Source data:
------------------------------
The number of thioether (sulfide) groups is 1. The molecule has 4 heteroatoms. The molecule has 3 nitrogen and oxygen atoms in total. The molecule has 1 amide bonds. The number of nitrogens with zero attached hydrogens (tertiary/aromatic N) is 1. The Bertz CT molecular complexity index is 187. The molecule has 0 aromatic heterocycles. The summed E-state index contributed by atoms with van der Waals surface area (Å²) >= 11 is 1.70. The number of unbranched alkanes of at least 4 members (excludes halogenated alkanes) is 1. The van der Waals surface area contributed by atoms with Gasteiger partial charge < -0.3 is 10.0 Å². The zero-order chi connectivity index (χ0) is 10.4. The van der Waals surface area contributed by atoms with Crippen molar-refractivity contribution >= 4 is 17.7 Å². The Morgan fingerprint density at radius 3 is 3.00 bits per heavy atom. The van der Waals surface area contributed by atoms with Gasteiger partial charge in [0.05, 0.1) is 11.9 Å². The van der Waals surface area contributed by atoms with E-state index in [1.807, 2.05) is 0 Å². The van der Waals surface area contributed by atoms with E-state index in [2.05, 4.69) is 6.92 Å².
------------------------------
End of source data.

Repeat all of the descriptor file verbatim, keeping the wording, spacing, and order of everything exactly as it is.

The number of thioether (sulfide) groups is 1. The molecule has 4 heteroatoms. The molecule has 3 nitrogen and oxygen atoms in total. The molecule has 1 amide bonds. The number of nitrogens with zero attached hydrogens (tertiary/aromatic N) is 1. The Bertz CT molecular complexity index is 187. The molecule has 0 aromatic heterocycles. The summed E-state index contributed by atoms with van der Waals surface area (Å²) >= 11 is 1.70. The number of unbranched alkanes of at least 4 members (excludes halogenated alkanes) is 1. The van der Waals surface area contributed by atoms with Gasteiger partial charge < -0.3 is 10.0 Å². The zero-order chi connectivity index (χ0) is 10.4. The van der Waals surface area contributed by atoms with Crippen molar-refractivity contribution >= 4 is 17.7 Å². The Morgan fingerprint density at radius 3 is 3.00 bits per heavy atom. The van der Waals surface area contributed by atoms with Gasteiger partial charge in [0.05, 0.1) is 11.9 Å². The van der Waals surface area contributed by atoms with E-state index in [1.807, 2.05) is 0 Å². The van der Waals surface area contributed by atoms with E-state index in [2.05, 4.69) is 6.92 Å².